But then, if it did, you wouldn’t be reading about it here. The news would be splattered across the front page of CNN.com.
Still, for someone who’s been to numerous “Believe” shows at SeaWorld Orlando and has seen the late Dawn Brancheau perform with these magnificent creatures many times, it was interesting enough.
The show began with a brief tribute to Brancheau — a photo montage of her with her beloved whales. The audience applauded politely.
Since her death, none of the trainers have been allowed in the water with the orcas, so the show felt different. The trainers kept a safe distance from the animals. Also noticeably absent was Tilikum, the 12,000-pound whale who killed Brancheau last week. Several smaller animals took his place.
Apart from the gap between the trainers and whales, and the sidelining of Tily, the biggest difference was the audience. The crowd breathed a collective sigh of relief whenever a trainer came close to a whale and everything went as planned. There was a nervousness that felt a lot like watching the opening night of a Broadway show in which the leading man keeps forgetting his lines.
I’m a huge fan of SeaWorld, and particularly of the “Believe” show. My family and I have annual passes to the park, and we come back to Shamu stadium again and again.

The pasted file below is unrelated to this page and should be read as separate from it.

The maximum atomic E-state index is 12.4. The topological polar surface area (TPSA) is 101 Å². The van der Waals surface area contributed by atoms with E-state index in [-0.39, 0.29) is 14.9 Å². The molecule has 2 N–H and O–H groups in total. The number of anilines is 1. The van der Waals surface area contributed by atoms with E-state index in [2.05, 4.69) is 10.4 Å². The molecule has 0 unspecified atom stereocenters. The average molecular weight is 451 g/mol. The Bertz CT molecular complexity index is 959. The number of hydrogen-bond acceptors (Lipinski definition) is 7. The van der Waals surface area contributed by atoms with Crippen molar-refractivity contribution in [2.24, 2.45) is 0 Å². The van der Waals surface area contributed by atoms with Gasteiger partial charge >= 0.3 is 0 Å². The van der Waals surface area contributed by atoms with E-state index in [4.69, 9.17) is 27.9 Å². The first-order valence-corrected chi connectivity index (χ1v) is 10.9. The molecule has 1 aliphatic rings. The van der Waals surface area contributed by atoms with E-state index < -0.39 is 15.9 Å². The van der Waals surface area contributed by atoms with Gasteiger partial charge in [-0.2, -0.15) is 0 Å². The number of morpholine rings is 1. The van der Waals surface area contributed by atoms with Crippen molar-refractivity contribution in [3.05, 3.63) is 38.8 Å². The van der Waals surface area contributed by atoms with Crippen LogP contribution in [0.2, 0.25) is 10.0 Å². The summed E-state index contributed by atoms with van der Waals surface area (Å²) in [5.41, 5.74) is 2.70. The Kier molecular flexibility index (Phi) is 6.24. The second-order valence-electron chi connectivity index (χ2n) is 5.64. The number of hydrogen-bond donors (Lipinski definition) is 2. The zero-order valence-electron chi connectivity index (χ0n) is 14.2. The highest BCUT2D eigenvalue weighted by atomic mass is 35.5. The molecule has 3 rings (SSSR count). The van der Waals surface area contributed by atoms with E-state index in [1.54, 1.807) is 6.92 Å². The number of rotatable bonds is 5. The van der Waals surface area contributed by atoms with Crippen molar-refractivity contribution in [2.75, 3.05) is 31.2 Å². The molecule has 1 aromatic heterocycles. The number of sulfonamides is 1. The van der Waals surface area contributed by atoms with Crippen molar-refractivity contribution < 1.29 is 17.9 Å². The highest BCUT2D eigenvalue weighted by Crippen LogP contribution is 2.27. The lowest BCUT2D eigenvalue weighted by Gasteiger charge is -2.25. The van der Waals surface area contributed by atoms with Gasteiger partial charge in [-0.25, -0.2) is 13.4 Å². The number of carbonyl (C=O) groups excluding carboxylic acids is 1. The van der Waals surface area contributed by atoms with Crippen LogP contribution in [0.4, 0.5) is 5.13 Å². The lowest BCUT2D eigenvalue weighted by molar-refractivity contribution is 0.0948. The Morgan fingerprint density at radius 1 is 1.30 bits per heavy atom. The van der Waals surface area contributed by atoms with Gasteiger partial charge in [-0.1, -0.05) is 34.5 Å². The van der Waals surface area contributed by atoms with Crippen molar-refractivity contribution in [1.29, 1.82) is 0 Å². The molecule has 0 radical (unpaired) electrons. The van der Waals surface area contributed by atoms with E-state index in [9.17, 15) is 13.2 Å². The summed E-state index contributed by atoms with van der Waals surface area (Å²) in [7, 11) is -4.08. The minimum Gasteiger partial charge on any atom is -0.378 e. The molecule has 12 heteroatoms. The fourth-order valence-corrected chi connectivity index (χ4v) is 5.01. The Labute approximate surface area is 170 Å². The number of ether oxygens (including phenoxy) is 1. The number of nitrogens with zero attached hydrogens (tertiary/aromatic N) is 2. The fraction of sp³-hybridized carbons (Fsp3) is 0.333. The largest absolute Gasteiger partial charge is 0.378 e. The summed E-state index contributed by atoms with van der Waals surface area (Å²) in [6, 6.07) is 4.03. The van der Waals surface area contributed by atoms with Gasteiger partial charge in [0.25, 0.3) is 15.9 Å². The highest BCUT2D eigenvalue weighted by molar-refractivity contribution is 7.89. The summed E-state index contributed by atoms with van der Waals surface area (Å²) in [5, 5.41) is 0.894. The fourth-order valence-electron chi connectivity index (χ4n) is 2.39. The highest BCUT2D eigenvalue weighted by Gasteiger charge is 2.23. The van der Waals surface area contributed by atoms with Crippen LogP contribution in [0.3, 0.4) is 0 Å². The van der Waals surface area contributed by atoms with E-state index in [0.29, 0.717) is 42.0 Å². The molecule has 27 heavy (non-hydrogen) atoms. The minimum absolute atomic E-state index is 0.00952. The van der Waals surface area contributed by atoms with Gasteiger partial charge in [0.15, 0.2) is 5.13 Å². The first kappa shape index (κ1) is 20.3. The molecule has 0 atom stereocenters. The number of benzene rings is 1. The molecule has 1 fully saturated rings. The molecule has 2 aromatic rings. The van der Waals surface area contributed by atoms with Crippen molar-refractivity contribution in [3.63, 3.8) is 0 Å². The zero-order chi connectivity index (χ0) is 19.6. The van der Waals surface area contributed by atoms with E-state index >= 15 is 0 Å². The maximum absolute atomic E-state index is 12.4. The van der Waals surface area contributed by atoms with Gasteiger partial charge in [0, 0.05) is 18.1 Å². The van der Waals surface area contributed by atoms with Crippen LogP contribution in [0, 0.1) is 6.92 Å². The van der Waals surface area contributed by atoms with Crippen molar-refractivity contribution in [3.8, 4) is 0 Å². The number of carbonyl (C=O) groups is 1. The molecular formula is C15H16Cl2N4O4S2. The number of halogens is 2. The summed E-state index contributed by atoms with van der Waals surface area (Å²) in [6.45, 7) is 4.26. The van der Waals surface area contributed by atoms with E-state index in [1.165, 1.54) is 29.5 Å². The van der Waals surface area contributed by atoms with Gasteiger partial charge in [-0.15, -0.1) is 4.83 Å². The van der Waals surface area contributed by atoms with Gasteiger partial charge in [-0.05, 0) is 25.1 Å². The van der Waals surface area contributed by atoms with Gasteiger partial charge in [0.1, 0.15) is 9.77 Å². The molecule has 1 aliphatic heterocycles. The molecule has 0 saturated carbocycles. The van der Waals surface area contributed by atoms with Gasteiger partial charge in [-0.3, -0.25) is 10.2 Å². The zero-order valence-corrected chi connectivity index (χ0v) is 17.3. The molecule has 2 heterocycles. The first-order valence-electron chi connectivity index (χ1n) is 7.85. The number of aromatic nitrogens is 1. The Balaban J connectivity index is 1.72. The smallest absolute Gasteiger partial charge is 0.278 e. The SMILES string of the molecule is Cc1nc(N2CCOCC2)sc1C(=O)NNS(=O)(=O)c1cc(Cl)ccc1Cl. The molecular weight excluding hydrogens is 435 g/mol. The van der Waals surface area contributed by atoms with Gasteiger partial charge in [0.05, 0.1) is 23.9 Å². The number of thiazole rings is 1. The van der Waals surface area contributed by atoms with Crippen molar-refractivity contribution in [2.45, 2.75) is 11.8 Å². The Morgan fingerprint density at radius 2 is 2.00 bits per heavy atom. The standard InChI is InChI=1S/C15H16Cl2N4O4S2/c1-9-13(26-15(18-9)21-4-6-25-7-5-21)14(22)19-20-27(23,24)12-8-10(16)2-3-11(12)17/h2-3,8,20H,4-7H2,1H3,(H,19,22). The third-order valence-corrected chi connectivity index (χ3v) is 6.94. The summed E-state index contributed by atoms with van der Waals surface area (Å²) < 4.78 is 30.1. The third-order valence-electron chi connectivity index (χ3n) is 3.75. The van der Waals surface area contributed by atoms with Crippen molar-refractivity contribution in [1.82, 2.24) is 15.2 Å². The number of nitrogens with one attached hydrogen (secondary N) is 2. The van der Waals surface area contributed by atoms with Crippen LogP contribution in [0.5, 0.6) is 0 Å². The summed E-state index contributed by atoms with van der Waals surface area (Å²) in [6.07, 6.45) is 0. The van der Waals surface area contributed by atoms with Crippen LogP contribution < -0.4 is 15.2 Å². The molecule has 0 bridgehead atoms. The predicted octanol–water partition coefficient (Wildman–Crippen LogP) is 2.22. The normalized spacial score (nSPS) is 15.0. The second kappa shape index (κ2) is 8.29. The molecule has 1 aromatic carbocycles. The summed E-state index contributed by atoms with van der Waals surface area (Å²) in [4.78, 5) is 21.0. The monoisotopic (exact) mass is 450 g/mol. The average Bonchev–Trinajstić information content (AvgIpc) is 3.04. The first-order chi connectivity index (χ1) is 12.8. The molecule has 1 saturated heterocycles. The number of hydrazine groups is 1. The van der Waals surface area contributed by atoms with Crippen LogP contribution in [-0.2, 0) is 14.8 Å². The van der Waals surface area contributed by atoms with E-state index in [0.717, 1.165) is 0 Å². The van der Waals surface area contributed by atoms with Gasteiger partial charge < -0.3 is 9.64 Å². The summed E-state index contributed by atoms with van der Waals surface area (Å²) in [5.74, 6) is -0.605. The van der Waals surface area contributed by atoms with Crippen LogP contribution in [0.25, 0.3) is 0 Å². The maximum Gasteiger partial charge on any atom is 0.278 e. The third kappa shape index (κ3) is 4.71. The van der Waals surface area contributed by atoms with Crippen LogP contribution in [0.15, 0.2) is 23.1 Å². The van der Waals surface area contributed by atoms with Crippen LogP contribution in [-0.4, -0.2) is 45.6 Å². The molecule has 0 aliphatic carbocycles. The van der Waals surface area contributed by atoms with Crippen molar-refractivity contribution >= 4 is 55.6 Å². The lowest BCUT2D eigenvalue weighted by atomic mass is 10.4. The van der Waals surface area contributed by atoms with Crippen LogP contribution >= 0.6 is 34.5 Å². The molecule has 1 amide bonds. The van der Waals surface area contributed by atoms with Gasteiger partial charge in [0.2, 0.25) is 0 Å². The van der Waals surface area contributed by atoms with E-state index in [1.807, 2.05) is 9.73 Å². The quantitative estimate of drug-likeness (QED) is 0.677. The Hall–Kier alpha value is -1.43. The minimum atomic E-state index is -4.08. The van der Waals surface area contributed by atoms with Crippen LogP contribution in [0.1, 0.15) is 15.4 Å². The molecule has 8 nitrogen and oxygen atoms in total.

When this production is firing on all pistons, it’s truly amazing. Whales fly through the air, perform stunts and interact with their trainers and guests. No wonder it’s this theme park’s signature attraction.
But as I sat there watching the toned-down version of “Believe” I felt my faith slipping away. I wondered: Did Brancheau have to die?
I mean, there must be a reason they’re called killer whales. (Indeed, orcas are known to be fearsome predators and have attacked humans — and not just in the movies.)
Would we feel any differently about this incident if it happened during a shark show? Or God forbid, a piraña show?
I’m no animal rights activist, but enough is enough. I think the park’s owners need to ask themselves a few difficult questions before getting on with the show. Does it make sense to train killer whales? Is the cost worth the benefit? Should orcas be kept in captivity? Should they be performing?
Is a show like this morally defensible?
I hope SeaWorld’s new owners, private equity firm Blackstone Group, will mull those questions in the days to come. I’m not too hopeful, though. There are those who believe the very idea of a leveraged buyout like the one that handed them SeaWorld last year is itself immoral.
And what are a few whales in the grand scheme of things?
(Photo: Peter Nijenhuis/Flickr Creative Commons)